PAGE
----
A Little Background
I am an anthropologist as well as an artist and have spent many years pursuing cultural and archaeological research in the field. As an artist I also choose to paint plein air, working outside in the field, bringing my easel and paints to a site and soaking up the feel of the place while painting it. My father was an artist and my first mentor. One of my earliest memories as a small child was the smell of paint and turpentine. This seemed utterly natural as did picking up a pencil and beginning to draw. Later I received more formal training at the Art Center School in Los Angeles, Chinuard's Fine Art Studio and the Los Angeles County Art Institute. Along the way I became interested in cultural studies and went on to receive my Bachelor's degree at UCLA and my Masters at UCSB in anthropology, later entering the doctoral program in anthropology at the University of Nevada, Reno. I taught anthropology over a period of thirty years at Ventura College, California and Feather River College in Plumas County which was my home for fifteen years. During this time I made friends with the Mountain Maidu people and began to explore their sense of place in the Plumas County area, a fascinating investigation of their origin beliefs, sacred topography and ways of relating to particular locales. This study made me more deeply aware of how powerful an environment is in shaping the lives and thoughts of people. It has influenced the way I look at a place and what I try to evoke about it in my paintings. This is expressed in my rock art paintings which are inspired by work I have done recording ancient petroglyphs in Nevada, California and Mexico. I seek to bring this sense of sacred topography, this living power residing in a place alive in my oil paintings of landscapes and the animals that live within them.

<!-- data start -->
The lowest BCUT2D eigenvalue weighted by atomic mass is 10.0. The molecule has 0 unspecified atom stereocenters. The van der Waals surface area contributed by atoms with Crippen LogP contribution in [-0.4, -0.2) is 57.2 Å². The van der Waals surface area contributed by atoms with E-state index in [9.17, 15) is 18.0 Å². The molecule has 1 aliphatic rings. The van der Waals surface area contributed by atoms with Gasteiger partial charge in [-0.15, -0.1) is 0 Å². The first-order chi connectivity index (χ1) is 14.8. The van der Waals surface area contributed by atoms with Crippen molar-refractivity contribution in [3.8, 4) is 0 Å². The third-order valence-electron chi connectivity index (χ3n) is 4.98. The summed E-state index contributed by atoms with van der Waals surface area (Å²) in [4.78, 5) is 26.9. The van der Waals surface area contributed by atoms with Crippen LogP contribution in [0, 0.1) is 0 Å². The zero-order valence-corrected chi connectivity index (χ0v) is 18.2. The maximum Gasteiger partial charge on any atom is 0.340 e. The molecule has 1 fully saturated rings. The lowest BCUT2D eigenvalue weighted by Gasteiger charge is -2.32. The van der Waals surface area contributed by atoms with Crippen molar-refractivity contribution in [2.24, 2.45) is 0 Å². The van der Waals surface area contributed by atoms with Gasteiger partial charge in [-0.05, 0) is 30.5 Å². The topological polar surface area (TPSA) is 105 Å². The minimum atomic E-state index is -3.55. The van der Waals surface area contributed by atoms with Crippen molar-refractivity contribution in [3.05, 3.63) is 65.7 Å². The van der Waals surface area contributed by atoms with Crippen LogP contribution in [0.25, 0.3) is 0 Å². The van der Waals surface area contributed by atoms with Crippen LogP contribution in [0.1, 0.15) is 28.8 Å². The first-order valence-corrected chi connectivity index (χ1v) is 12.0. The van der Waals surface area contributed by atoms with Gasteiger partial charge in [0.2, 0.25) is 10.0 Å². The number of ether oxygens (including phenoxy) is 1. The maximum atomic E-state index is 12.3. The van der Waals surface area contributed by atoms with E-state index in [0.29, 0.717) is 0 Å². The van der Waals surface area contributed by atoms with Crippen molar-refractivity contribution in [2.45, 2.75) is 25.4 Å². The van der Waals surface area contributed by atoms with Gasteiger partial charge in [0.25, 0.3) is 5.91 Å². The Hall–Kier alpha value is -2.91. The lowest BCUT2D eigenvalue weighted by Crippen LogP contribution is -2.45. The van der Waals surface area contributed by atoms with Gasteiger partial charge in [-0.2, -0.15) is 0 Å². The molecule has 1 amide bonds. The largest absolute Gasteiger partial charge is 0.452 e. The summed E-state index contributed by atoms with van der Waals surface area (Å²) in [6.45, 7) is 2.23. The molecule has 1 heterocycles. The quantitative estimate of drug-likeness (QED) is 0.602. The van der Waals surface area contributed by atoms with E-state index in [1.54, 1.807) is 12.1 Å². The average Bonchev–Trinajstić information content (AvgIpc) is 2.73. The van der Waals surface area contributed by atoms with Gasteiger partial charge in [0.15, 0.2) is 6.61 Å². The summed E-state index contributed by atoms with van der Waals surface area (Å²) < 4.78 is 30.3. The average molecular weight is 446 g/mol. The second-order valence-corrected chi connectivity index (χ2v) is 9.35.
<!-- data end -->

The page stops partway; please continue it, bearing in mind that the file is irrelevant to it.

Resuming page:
Near to where I live there are several bands of wild horses. In the last few years I have begun tracking them and getting to know something about the way they live on the land throughout the different seasons, how they interact socially and how they behave as individuals. Slowly I have been able to understand some of their patterns and approach them as near as possible without disturbing them, especially in the spring when the foals are born and stallions are particularly protective. I photograph them and, when they tarry in one spot, spend time sketching them. These become the basis for my paintings of wild horses. Gradually I am coming to depict them as they are, embedded in the land, part of the eco-system, adapting like all other forms of life here in this arid high desert country. For this is a dry country and one I deeply love. As an artist, I feel privileged to live here and be surrounded with its sometimes stark and often breathtakingly beautiful inspiration.